NASA peredicts 85% loss of life after Bearricane Strikes

BNN — NASA’s forecast ferocity of Bearricane Ursa prompted a White House evacuation, spurred the U.S. military to deploy ships and aircraft, and had residents across the US seeking shelter.

No one had ever seen anything like it. What experts thought was another hurricane quickly proved to be something much larger, and much more dangerous. “We don’t know what else to call it. It’s a bearricane,” said Maxwell Parnell, director of the National Hurricane Center.

At 5 a.m., the disastrous storm was about 660 miles (1,065 kilometers) northwest of Guppy Creek, Alaska. The storm was moving south at 130mph, a speed that was expected to continue for an indeterminable amount of time. It hit the coast of San Diego hours later. Satellite imagery and reports from a hurricane observation plane revealed the storm contained more than the typical wind and rain. The violent storm was comprised almost entirely of swirling, flailing grizzly bears.

The Hurricane Center at NASA said that the best course of action would be a planet-wide evacuation, but that’s just not possible at this time. Last night, the first group of world leaders boarded a spacecraft and headed into space to wait out the storm.

Experts have arrived at the conclusion that the bearricane started somewhere in the Alaskan wilderness, where millions of bears began running in a circle, powered by their rage and feral desire for vengeance against mankind.

bearricane-structure

The forecast for the coming week shows bearricane Ursa’s center striking Alaska, coming through northwest Canada, down over the west coast of the US, then going up and down and all over the United States like a furious child with a magic marker. When it will stop, and where it will go from there, nobody knows. Authorities recommend hiding underground and leaving all honey and salmon behind.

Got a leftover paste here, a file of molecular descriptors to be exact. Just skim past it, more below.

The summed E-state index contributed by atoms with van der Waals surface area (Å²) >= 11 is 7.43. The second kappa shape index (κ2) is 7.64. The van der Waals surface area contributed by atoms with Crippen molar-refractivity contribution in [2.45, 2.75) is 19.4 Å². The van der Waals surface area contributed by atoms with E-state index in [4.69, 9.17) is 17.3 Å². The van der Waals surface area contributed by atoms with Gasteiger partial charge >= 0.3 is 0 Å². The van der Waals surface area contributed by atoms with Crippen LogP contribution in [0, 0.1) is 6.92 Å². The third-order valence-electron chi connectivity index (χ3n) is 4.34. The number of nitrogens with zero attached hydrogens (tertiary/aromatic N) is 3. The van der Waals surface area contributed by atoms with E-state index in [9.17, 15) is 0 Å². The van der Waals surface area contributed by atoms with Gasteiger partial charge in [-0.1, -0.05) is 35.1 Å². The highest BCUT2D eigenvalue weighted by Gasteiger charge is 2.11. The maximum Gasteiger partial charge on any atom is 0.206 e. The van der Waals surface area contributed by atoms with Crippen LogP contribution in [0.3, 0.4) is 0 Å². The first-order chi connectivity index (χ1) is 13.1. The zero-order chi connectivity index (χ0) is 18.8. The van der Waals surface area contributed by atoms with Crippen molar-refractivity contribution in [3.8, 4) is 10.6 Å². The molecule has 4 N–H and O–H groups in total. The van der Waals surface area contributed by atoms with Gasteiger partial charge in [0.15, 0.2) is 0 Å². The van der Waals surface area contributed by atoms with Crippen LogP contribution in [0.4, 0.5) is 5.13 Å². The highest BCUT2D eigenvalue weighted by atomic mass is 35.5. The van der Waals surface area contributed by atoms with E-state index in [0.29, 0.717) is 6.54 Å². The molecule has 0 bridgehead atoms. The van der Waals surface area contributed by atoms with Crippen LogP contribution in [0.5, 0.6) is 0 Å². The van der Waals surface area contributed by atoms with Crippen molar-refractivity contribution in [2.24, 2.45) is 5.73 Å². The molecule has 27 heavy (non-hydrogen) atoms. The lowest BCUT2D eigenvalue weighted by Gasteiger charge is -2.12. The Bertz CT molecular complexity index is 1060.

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6 thoughts on “NASA peredicts 85% loss of life after Bearricane Strikes

  • September 19, 2016 at 7:17 pm
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    “At 5 a.m., the disastrous storm was about 660 miles (1,065 kilometers) **northwest of Guppy Creek, Alaska**. The storm was **moving northeast** at 130mph, a speed that was expected to continue for an indeterminable amount of time. It hit the coast of San Diego hours later. ”

    Isn’t San Diego south of Alaska? Or the bearricane was going a lot faster than only 130mph to make it there the long way in a couple of hours…

    Reply
    • September 19, 2016 at 9:14 pm
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      How dare you questions science!

      Reply
      • September 19, 2016 at 9:27 pm
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        It’s the only thing that gives me the illusion of safety from our mauling overlords!

        Reply
    • September 20, 2016 at 12:58 am
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      130 bearmiles per hour

      Reply
  • September 20, 2016 at 3:45 am
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    Update: We sent out Green Peace last month (with 30 lbs of marijuana comp) to tag all of the bears, so we can track the storm heading during wind shear.

    Our worst fears will be imagined if these monsters adapt to ride the cyclones.

    Reply
  • September 28, 2016 at 12:44 am
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    The Federal Aviation Administration has issued an alert to airline pilots after a United 737-800 flight went down in the Pacific when it’s engines ingested Bears caught in an updraft and lifted up to 30,000 feet. Fortunately, the pilot was able to avoid polluting the ocean with debris and jet fuel by making a dead stick landing on an elementary school.

    Reply

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